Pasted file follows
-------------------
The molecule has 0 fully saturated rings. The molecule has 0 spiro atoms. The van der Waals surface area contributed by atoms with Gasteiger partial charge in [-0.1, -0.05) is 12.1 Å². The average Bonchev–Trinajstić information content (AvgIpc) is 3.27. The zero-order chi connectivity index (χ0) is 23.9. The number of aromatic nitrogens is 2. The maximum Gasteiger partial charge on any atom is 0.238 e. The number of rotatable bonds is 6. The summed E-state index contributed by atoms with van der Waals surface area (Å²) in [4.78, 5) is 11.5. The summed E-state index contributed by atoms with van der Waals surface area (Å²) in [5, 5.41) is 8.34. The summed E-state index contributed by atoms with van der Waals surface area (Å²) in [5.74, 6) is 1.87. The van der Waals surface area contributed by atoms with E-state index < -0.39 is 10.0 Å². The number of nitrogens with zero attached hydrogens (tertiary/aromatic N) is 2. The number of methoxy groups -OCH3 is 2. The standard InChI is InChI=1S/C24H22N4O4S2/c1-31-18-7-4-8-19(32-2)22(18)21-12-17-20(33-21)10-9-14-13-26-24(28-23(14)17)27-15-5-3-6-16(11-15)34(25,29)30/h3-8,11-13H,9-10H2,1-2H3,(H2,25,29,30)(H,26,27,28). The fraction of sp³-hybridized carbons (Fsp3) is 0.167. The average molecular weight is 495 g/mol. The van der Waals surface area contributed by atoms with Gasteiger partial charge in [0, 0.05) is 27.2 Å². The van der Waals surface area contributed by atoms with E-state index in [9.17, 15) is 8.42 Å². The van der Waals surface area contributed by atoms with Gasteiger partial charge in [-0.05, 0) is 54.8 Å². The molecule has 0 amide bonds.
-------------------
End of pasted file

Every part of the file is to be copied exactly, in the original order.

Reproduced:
The molecule has 0 fully saturated rings. The molecule has 0 spiro atoms. The van der Waals surface area contributed by atoms with Gasteiger partial charge in [-0.1, -0.05) is 12.1 Å². The average Bonchev–Trinajstić information content (AvgIpc) is 3.27. The zero-order chi connectivity index (χ0) is 23.9. The number of aromatic nitrogens is 2. The maximum Gasteiger partial charge on any atom is 0.238 e. The number of rotatable bonds is 6. The summed E-state index contributed by atoms with van der Waals surface area (Å²) in [4.78, 5) is 11.5. The summed E-state index contributed by atoms with van der Waals surface area (Å²) in [5, 5.41) is 8.34. The summed E-state index contributed by atoms with van der Waals surface area (Å²) in [5.74, 6) is 1.87. The van der Waals surface area contributed by atoms with E-state index < -0.39 is 10.0 Å². The number of nitrogens with zero attached hydrogens (tertiary/aromatic N) is 2. The number of methoxy groups -OCH3 is 2. The standard InChI is InChI=1S/C24H22N4O4S2/c1-31-18-7-4-8-19(32-2)22(18)21-12-17-20(33-21)10-9-14-13-26-24(28-23(14)17)27-15-5-3-6-16(11-15)34(25,29)30/h3-8,11-13H,9-10H2,1-2H3,(H2,25,29,30)(H,26,27,28). The fraction of sp³-hybridized carbons (Fsp3) is 0.167. The average molecular weight is 495 g/mol. The van der Waals surface area contributed by atoms with Gasteiger partial charge in [0, 0.05) is 27.2 Å². The van der Waals surface area contributed by atoms with E-state index in [9.17, 15) is 8.42 Å². The van der Waals surface area contributed by atoms with Gasteiger partial charge in [-0.05, 0) is 54.8 Å². The molecule has 0 amide bonds.